Temuka teacher and Timaru Young Farmers Club member Sarah Stark had the time of her life on a working exchange organised by NZ Dairy Careers earlier this year.

In January Sarah took a year's leave from teaching at Opihi College to embark on the trip.

First stop was Ireland.

''The idea is that Kiwis head over to Ireland during their quiet months and help out during an Irish calving and vice versa,'' she said.


Sarah's home until the end of May was a 34ha farm in Waterford County on Ireland's rugged southeast coast.

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It milks 200 dairy cows and also has between 100-150 beef cattle.

Lush rolling hills were divided into paddocks by decades-old stone wall fences. The dairy platform was supplemented by small parcels of leased land nearby.

All the animals were kept inside during the cold, wet winter months.

''I'd been in Ireland two months before I set foot in a paddock,'' Sarah said.

A polar blast struck during calving in March. It took all day working alongside farm owner Kieran McCabe to get the plant working.

In the calf shed pipes carrying milk between new robotic feeders were frozen.


''We insulated the pipes to stop it happening again, but the next day the underground milk pipe into the shed had frozen.

''I think we had hot whisky for breakfast for three days in a row just to make the mornings a bit easier.''

Irish dairy farmers, much like their New Zealand counterparts, were battling through their wettest spring in decades.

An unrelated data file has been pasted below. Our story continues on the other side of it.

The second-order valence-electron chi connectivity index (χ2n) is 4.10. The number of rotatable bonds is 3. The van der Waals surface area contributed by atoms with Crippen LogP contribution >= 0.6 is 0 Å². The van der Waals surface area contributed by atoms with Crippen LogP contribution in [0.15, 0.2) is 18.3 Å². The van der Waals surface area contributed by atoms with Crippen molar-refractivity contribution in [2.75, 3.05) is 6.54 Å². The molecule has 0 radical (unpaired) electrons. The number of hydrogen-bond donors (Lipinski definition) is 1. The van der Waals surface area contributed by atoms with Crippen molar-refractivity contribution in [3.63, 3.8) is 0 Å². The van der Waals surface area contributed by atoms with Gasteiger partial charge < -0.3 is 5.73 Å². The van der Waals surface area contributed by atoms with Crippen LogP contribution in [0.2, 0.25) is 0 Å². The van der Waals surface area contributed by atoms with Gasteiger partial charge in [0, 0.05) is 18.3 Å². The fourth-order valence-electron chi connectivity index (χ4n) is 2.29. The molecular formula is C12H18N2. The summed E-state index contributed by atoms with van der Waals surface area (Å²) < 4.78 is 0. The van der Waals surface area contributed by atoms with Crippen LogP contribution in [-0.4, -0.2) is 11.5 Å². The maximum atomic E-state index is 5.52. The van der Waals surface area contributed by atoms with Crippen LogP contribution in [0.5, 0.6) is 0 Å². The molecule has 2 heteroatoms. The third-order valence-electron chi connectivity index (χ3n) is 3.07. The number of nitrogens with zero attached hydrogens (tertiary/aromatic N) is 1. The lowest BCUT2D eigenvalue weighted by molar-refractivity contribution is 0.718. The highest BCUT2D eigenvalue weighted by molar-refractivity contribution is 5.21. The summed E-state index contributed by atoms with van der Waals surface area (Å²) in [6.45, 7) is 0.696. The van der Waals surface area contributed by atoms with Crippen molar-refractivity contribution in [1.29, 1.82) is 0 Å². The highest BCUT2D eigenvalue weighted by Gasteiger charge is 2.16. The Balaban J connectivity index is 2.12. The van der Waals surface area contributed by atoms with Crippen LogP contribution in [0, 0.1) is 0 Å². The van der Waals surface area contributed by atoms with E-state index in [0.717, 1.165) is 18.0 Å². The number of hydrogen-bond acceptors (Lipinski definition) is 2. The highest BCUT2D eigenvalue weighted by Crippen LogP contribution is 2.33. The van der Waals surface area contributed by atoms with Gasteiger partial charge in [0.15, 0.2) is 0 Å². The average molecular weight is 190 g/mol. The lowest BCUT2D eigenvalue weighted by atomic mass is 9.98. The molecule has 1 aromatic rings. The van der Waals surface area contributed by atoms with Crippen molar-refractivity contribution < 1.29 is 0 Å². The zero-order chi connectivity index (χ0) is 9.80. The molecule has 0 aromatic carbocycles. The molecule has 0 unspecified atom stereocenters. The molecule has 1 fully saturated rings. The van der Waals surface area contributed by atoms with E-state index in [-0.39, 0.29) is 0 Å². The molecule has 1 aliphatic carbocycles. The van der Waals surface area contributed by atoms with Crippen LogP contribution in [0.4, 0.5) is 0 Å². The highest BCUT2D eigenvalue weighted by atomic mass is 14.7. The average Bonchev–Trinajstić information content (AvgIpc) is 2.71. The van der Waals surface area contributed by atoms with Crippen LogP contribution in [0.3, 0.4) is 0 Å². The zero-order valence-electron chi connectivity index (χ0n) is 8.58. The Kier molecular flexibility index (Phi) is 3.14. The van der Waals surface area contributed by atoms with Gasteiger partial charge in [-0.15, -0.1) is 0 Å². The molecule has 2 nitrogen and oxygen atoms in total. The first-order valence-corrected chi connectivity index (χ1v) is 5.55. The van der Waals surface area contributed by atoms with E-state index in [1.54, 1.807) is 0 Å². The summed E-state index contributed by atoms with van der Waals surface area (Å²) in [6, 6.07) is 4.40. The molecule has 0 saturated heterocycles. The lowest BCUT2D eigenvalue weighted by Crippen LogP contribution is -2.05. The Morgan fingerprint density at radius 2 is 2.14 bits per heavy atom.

Soggy, waterlogged paddocks and a lack of grass were the main topic of discussion at a local dairy discussion group.

''That was at the start of April and cows were still inside. The weather was miserable. It was the longest winter I have ever experienced,'' she said.

''I don't think our farm got our cows out on to pasture until April 20, which was really late.There was a bit of a fodder crisis in the region. A number of farms ran out of silage.

''The farmers who put their cows outside early ran into trouble in their second round of grazing because the grass hadn't grown.''

Having never participated in calf rearing before, Sarah enjoyed that aspect of the exchange.

Exchange participants get paid and to keep things simple accommodation, food and power were deducted from their wages.

''I was so well looked after. I hardly cooked a meal for four months,'' Sarah said.

While at the Waterford farm she also took time off to travel to Turkey, and spent Anzac Day at Gallipoli.

Once her Irish exchange ended, she spent a few days in London before driving Ireland's west coast with another New Zealander who was working on a farm down the road.

In June, Sarah departed Dublin and headed to Scotland.

She spent six weeks travelling in Scotland as part of an exchange which was partly funded by NZ Young Farmers.

Sarah was one of 14 delegates from around the world taking part in the exchange.

The social Scots organised nightly events, from meals out to stock judging.

''We went to a water buffalo farm, which was something different. I really enjoyed that.

''The owner started farming the cattle for meat. He wanted a point of difference to help market their meat.

''He's just got planning permission to build a cheese plant so he can start milking them and making mozzarella,'' Sarah said.

During the exchange Sarah was hosted by different Scottish Young Farmers and their families and got to visit the world-renowned Royal Highland Show.

''It really has been a great way to see another corner of the world,'' she said.

Applications for the annual Scotland Exchange open with Young Farmers again in December.